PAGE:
Believers in supernatural ( ie; Hebrews 11:1) must base decisions on their interpretation of their supernatural .. It may or may not have any base in some reality.. == Belief in supernatural may be comforting , but it’s just as good as a roll of dice.
God? Which one of the 3500 gods? The claims involved in the gods etc have not been proven.. .. If it wasn’t for reason and testing claims/conjectures, we would still be casting spells and burning witches to eliminate sicknesses. The scientific process has been the only way humans made progress..
Most of us grew up believing what ever the adults told us – including Santa ( proof? The presents ) and he toothfairy ( proof – the coins ) and the stories of magic .. The supernatural became normal part of life… Whichever supernatural the person adapted..
Only after a person decides to require evidence produced by reason and scientific process can humans start to see reality … Yes, there are questions that may never be answered – but we should not make up answers (make believe answers) to feel secure..
Big family meals during holiday times usually have the kids at their own table to eat from and they can talk about Santa and magic stuff – you know, kids matters.. The adults would be at the adult table and talk about big people stuff ..
It’s an atheist joke: “Many adult people should be assigned to the childrens table” = Grown-ups should have discarded children make-believes ..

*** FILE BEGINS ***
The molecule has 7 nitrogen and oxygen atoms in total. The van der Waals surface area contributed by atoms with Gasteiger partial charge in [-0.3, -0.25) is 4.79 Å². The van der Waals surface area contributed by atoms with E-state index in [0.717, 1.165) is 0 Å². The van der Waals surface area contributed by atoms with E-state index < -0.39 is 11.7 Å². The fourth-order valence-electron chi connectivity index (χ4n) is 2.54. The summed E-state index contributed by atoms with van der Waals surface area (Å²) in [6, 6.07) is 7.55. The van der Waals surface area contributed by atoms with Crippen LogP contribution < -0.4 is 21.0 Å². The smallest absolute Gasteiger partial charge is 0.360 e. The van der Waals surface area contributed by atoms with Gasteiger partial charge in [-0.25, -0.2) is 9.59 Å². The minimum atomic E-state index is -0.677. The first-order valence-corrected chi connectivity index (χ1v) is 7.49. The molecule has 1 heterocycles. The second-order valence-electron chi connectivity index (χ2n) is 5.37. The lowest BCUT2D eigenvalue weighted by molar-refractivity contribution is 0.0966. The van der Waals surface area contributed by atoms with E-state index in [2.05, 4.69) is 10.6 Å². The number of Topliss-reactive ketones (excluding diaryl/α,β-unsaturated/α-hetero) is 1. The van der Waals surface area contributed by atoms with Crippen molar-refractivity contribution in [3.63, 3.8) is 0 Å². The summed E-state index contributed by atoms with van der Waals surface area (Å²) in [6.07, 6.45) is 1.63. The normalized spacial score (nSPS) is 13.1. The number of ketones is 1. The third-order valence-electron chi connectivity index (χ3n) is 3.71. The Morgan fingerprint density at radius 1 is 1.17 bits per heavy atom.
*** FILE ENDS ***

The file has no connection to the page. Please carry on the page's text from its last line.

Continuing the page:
Hi Norm, I see you are not using “scientific method” in the strict sense of hypothesis, prediction, data, test, analysis, comparison, new hypothesis, etc, but much more loosely, which is fine by me. But it shows that your dichotomy of science vs faith is too simplistic, because you yourself don’t appear to be adhering to it.
But I seem to think the same as you on that – i.e. there are more than two ways to know things.
Which means I can say quite certainly that you are wrong about me, however right or wrong you may be about others. For I too try to “make decisions based on facts I can verify, or on the best estimations”. It is just likely that each of us assess the “facts” differently.
I would be interested to know your definition of “mythic”, for you put “god” in brackets which is not part of the dictionary definition. And can you explain how, neurologically, belief in God (or a god) requires a different part of the brain?
I’m also guessing you don’t use the word faith according to the dictionary definition, so I’d be interested to know what definition you are using there too.